On that note, I always love hearing the stories of these early anglers figuring out the tackle and techniques to land big silver on a fly rod . In one chapter, highlighted in a pull quote, Apte says, “I am never happier than when I’m prospecting the Florida Keys flats for tarpon, fly rod in hand.”
Although I must admit when I read that quote it reminded me of an episode of Andy Mill’s “Sportsman’s Journal” show from the old Outdoor Life Network. I remember Apte fighting a tarpon from the bow of the boat and Mill asking something along the lines of, “Is there any better feeling in the world?”
“Yes,” Apte deadpanned. “Sex.”
You could say Apte was right on both counts.
Punk rock was never my bag but when you peel it back, especially in its earliest forms when barely anyone knew what it was, you get glimpses of these kids exploding with raw ideas and you wind up with something like the Minutemen–one of the greatest American bands. Or, you stumble across two-minute snippets of a guy like Ian MacKaye, and his clarity of thought in what he says.
Schick sent a Hydro five-blade razor sample in the mail and I tried it. I still like the Gillette Fusion better and I still haven’t tried the Pro Glide with Flexball because I really don’t think I need my shaves to get any closer. We’ve made some pretty big leaps over the past several decades to get from straight edge to this point.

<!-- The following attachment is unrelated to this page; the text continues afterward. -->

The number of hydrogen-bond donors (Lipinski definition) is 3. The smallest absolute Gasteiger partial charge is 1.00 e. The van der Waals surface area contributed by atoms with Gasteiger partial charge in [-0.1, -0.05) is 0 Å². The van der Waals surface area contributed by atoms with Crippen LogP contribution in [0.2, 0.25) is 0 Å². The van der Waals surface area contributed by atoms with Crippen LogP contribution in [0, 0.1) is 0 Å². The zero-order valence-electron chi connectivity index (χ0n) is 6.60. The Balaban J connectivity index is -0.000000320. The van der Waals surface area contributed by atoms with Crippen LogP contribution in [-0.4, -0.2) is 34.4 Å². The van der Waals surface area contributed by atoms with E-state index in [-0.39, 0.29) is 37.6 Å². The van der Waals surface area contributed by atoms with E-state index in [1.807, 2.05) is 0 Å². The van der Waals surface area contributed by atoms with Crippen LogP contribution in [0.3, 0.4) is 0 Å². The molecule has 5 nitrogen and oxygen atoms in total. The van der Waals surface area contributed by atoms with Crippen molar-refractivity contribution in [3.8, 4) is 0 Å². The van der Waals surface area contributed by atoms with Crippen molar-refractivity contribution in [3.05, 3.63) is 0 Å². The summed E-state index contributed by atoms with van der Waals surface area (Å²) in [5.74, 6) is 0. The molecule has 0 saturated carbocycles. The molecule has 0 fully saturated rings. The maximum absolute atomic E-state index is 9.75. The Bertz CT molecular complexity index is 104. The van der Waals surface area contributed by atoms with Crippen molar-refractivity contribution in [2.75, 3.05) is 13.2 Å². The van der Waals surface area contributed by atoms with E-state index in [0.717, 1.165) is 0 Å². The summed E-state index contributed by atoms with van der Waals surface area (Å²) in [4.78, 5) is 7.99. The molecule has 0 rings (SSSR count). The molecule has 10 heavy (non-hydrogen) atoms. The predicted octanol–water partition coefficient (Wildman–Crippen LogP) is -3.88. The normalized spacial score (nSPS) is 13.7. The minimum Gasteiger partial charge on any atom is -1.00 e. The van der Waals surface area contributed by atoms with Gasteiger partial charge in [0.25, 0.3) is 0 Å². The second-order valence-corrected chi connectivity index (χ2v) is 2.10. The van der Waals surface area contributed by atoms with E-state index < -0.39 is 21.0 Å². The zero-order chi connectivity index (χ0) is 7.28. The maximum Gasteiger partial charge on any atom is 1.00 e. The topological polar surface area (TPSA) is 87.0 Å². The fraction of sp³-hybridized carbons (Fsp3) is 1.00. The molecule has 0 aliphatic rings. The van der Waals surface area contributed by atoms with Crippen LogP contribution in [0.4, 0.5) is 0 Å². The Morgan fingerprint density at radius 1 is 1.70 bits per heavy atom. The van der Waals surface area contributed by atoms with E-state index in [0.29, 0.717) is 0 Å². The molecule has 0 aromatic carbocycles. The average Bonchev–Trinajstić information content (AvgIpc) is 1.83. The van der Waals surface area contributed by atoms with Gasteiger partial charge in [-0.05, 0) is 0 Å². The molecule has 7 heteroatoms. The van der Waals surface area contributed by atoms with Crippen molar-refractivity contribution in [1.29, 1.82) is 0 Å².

But getting the free razor reminded me of a great expose on the disposable razor blade industry that the New Yorker ran 16 years ago. The article stuck with me for several reasons. Partly because there are not many magazines out there willing or able to delve 14,000 words into razor blade technology.¹ It’s one of the reasons I both love and hate the New Yorker at the same time. I love it because it practices longform and literary journalism at the highest level. Hate it because often the people who like to talk about what they’ve read in the New Yorker seem to do so specifically because they like to show off the fact that they read the New Yorker. (As if that in itself is an estimable endpoint.)
But what I like most about that razor article is that it reminds me that if you write well you can write about pretty much anything. John McPhee demonstrated the same thing with his 17-pound book about Interstate 80.
But back to the razors. These things all have five blades now. Five. How will they top that? There’s got to be six or seven blades coming down the pike, maybe that you can wear in the form of some hip looking wristwatch. I hope somebody has something interesting to say about it.
1. I’m only guessing at 14,000 words but everything in the New Yorker seems to run that long. Except the cartoons.